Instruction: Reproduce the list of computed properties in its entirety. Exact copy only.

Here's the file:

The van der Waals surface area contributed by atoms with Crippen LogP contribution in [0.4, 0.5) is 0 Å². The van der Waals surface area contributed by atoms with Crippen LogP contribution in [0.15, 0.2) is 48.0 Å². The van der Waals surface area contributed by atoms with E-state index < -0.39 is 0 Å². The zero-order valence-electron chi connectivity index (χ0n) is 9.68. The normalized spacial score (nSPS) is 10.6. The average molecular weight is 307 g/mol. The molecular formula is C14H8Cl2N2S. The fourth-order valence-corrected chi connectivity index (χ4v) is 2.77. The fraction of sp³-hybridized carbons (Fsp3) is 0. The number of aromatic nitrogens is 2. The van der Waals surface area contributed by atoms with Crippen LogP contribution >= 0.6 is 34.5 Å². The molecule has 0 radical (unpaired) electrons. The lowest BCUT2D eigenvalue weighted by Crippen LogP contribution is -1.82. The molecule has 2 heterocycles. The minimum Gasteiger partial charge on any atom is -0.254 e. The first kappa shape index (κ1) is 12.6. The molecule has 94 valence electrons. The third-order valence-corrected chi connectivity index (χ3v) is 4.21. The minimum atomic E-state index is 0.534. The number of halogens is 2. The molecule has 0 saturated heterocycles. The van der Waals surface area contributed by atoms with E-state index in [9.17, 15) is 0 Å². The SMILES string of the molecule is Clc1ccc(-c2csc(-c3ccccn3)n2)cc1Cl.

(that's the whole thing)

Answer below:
The van der Waals surface area contributed by atoms with Crippen LogP contribution in [0.4, 0.5) is 0 Å². The van der Waals surface area contributed by atoms with Crippen LogP contribution in [0.15, 0.2) is 48.0 Å². The van der Waals surface area contributed by atoms with E-state index < -0.39 is 0 Å². The zero-order valence-electron chi connectivity index (χ0n) is 9.68. The normalized spacial score (nSPS) is 10.6. The average molecular weight is 307 g/mol. The molecular formula is C14H8Cl2N2S. The fourth-order valence-corrected chi connectivity index (χ4v) is 2.77. The fraction of sp³-hybridized carbons (Fsp3) is 0. The number of aromatic nitrogens is 2. The van der Waals surface area contributed by atoms with Crippen LogP contribution >= 0.6 is 34.5 Å². The molecule has 0 radical (unpaired) electrons. The lowest BCUT2D eigenvalue weighted by Crippen LogP contribution is -1.82. The molecule has 2 heterocycles. The minimum Gasteiger partial charge on any atom is -0.254 e. The first kappa shape index (κ1) is 12.6. The molecule has 94 valence electrons. The third-order valence-corrected chi connectivity index (χ3v) is 4.21. The minimum atomic E-state index is 0.534. The number of halogens is 2. The molecule has 0 saturated heterocycles. The van der Waals surface area contributed by atoms with E-state index in [9.17, 15) is 0 Å². The SMILES string of the molecule is Clc1ccc(-c2csc(-c3ccccn3)n2)cc1Cl.